When know-nothing try and teach

I saw a video about Bourbon made by Bloomberg news.

Bourbon is a lie.  Most of the brands of Bourbon you buy are made from a large distillery and not small individual distilleries.

And?  Beer works the same way.  So do a lot of products.

What’s next, an expose on how the Twix commercials are a lie and there is no left and right factory and they are all part of Mars, Inc.?

Less then a minute into the video, I was done.

“What can distinguish one Bourbon brand from another may be little more than how long the liquid sat in the barrel.”


This is chemical engineering, right up my alley.

Step one, make the mash.  Use a grain containing sugar and ferment the grain into a solution of ethanol and water.  This has to be done under the right conditions or the yeasts will produce fusel alcohols as well.  The mineral content of the water, the type of grain used, the fermenting conditions all have an effect on how much ethanol or fusel alcohol is made.  This is why Scotch makers go on and on about the stream they got their water out of.

Step two, distill.     Using heat, separate as much ethanol as you can from everything else.  Too much heat and you get other impurities in your condensate.  Too little and you don’t get much of anything.  Distillation is not a perfect means of separation, so some of the other organics and aromatics from the mash come through  into the distillate.  You may want this or not.  For a Vodka, you don’t want any flavor so you distill several times to get as much out as you can that is not ethanol.  For a rye whisky, the rye imparts a flavor so you keep it.

Step three, make the barrel.  Take an oak barrel.  Burn the inside.  The inner layer turns into charcoal.  The outer layer is raw wood.  In between the heat caramelizes the natural sugars in the wood.  The more intense the heat, the darker they turn, and the more the flavor varies.  This is the same science as is used in candy making.

Step four, age.  Put the ethanol solution in the barrel.  Diffusion will occur, and ethanol will dissolve into the wood.  Then it reaches steady state and the ethanol will move back out of the wood into liquid in the barrel, carrying the caramelized sugars and other wood flavors with it.  The charcoal will adsorb some of the other flavors as well.  The longer you age, the more wood flavors and sugars go into solution.  Bourbon uses new barrels.  Other whiskies use used barrels from wine, brandy, or beer production so the whiskey absorbs some of the flavors left in the barrel from the previous spirit.

This process of diffusion, along with the charring of the barrel is critical to the flavor of the Bourbon.  You have little control over the diffusion rate so all you can do is vary the time.

Aging time is important in wine, cheese, tea, beef, etc.  This know-nothing Bloomberg dipshit acts like aging time is a scam.  Bullshit.  Aging time is the difference between a fine Bourbon and throat burning piss.  It’s the difference between farmer’s cheese and a fine roquefort.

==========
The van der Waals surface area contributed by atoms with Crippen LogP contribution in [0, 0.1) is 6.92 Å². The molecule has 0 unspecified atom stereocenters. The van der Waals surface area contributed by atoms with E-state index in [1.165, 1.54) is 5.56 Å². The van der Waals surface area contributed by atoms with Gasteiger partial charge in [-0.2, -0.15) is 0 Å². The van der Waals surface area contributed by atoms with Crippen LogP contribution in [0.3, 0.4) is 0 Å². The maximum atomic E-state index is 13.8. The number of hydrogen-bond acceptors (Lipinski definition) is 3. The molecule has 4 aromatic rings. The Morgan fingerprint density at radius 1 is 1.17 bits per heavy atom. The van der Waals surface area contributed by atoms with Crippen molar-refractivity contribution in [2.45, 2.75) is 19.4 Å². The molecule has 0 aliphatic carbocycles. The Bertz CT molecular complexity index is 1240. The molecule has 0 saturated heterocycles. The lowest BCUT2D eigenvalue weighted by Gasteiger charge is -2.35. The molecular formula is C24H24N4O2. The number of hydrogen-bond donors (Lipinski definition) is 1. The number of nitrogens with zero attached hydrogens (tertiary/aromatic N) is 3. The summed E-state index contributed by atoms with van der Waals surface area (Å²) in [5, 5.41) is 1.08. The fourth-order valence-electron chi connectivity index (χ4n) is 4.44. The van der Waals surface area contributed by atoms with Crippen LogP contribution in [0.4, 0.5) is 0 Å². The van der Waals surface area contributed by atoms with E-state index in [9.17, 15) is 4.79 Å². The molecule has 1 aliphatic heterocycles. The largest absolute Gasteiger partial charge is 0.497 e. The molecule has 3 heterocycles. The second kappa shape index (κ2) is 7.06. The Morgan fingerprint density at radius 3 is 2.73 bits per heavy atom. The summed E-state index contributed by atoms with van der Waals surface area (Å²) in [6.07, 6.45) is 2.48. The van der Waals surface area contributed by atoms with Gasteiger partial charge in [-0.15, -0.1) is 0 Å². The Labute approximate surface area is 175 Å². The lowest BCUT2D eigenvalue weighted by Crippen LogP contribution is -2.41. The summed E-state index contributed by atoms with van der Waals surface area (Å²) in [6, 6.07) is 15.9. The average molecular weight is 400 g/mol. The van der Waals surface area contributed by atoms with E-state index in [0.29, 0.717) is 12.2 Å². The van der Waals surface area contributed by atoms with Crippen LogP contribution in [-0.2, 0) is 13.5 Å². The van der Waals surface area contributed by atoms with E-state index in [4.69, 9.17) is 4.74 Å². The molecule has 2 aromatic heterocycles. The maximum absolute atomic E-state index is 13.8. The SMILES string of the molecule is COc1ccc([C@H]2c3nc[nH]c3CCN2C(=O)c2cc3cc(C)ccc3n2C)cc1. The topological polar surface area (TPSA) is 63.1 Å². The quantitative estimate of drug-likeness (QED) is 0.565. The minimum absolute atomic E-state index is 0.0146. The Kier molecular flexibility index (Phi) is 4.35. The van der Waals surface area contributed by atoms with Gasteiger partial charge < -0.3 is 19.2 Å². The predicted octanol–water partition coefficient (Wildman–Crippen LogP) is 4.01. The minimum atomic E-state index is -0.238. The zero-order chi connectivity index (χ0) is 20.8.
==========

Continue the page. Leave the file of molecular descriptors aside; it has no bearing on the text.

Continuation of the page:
This is what happens when a journalism major tries to explain something he knows nothing about.

I have always wanted to make whisky in clean glass corboys.  Rather than charring the barrels, I’d carefully roast different wood chips at different temperatures to control the amount of caramelization that occurred in each batch of chips.  Then adjusting the ratios of the different roasts of chips, I could adjust the flavor.  Using small chips, the solution would reach equilibrium faster (shorter diffusion distance) and aging time could be decreased without a reduction in flavor.  This would be scientific whisky making.


6 Replies to “When know-nothing try and teach”

  1. J.Kb, you’re too charitable. I’d say the creator of that piece is simply a standard communist luddite opposed to all technology newer than the wheel (for everyone other than himself and his favored friends).
    On whiskey — I didn’t realize the similarity between the making of beer and whiskey until I visited a Dutch microbrewery that also makes a quite decent whiskey (“Frysk Hynder”) as a sideline. They gave the recipe as “make a batch of beer minus the hops, distill, age, done.”

    1. Apologies for the late comment. Here in Oregon several breweries do whiskey as either a side business or collaboration. The McMenamin’s brew pub empire makes a whiskey called Monkey Puzzle that is actually flavored with hops, based on their Scotch style whiskey to take the beer connection all the way.

  2. I personally prefer a good Tennessee whiskey over Bourbon. I also like a good single malt Scotch when I can afford it. The point being, sample various styles and brands, buy what you like and pay no attention to what idjits who hate whiskey and whiskey drinkers have to say.

    Now, if we could change the laws regarding distilled sprits, to allow experimentation along the lines outlined by J by regular folks, imagine the whiskeys that we could have.

  3. FWIIW Tom Bulleitt leased the still and warehouse from Wild Turkey Distilleries, which wouldn’t be in the Anderson County records, so the accusation in the Bloomberg story is crap. But, whatthehell, why would a Leftard bother with checking Bulleitt’s own Wikipedia entry when he can just launch a smear campaign?

    As Gunny used to say, SAT CONG…

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